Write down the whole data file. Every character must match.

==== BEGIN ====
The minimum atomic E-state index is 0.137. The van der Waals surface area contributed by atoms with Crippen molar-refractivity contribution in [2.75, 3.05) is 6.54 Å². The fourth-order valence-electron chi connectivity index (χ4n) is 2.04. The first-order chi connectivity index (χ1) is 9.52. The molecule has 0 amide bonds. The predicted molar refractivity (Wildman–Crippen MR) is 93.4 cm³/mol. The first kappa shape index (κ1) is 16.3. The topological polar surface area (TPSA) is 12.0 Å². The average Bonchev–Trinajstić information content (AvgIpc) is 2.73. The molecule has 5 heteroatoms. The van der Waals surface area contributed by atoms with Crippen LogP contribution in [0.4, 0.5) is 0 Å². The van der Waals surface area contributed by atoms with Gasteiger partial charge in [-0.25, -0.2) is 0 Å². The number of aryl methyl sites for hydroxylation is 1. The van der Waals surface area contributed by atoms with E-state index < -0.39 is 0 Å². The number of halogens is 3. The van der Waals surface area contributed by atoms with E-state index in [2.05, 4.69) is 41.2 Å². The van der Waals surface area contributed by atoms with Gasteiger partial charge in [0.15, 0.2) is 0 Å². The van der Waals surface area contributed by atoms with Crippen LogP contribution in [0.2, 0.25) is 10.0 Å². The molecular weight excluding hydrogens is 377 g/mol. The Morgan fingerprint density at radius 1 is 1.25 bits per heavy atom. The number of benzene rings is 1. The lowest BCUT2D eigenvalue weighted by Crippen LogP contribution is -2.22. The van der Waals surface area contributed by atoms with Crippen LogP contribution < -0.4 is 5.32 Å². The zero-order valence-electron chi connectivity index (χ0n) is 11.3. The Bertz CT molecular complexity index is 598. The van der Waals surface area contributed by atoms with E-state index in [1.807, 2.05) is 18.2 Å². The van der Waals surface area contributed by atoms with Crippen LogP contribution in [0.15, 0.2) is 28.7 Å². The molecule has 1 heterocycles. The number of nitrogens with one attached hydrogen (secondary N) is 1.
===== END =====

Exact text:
The minimum atomic E-state index is 0.137. The van der Waals surface area contributed by atoms with Crippen molar-refractivity contribution in [2.75, 3.05) is 6.54 Å². The fourth-order valence-electron chi connectivity index (χ4n) is 2.04. The first-order chi connectivity index (χ1) is 9.52. The molecule has 0 amide bonds. The predicted molar refractivity (Wildman–Crippen MR) is 93.4 cm³/mol. The first kappa shape index (κ1) is 16.3. The topological polar surface area (TPSA) is 12.0 Å². The average Bonchev–Trinajstić information content (AvgIpc) is 2.73. The molecule has 5 heteroatoms. The van der Waals surface area contributed by atoms with Crippen LogP contribution in [0.4, 0.5) is 0 Å². The van der Waals surface area contributed by atoms with Gasteiger partial charge in [-0.25, -0.2) is 0 Å². The number of aryl methyl sites for hydroxylation is 1. The van der Waals surface area contributed by atoms with E-state index < -0.39 is 0 Å². The number of halogens is 3. The van der Waals surface area contributed by atoms with E-state index in [2.05, 4.69) is 41.2 Å². The van der Waals surface area contributed by atoms with Gasteiger partial charge in [0.15, 0.2) is 0 Å². The van der Waals surface area contributed by atoms with Crippen LogP contribution in [0.2, 0.25) is 10.0 Å². The molecular weight excluding hydrogens is 377 g/mol. The Morgan fingerprint density at radius 1 is 1.25 bits per heavy atom. The number of benzene rings is 1. The lowest BCUT2D eigenvalue weighted by Crippen LogP contribution is -2.22. The van der Waals surface area contributed by atoms with Crippen LogP contribution < -0.4 is 5.32 Å². The zero-order valence-electron chi connectivity index (χ0n) is 11.3. The Bertz CT molecular complexity index is 598. The van der Waals surface area contributed by atoms with E-state index in [1.807, 2.05) is 18.2 Å². The van der Waals surface area contributed by atoms with Crippen LogP contribution in [0.15, 0.2) is 28.7 Å². The molecule has 1 heterocycles. The number of nitrogens with one attached hydrogen (secondary N) is 1.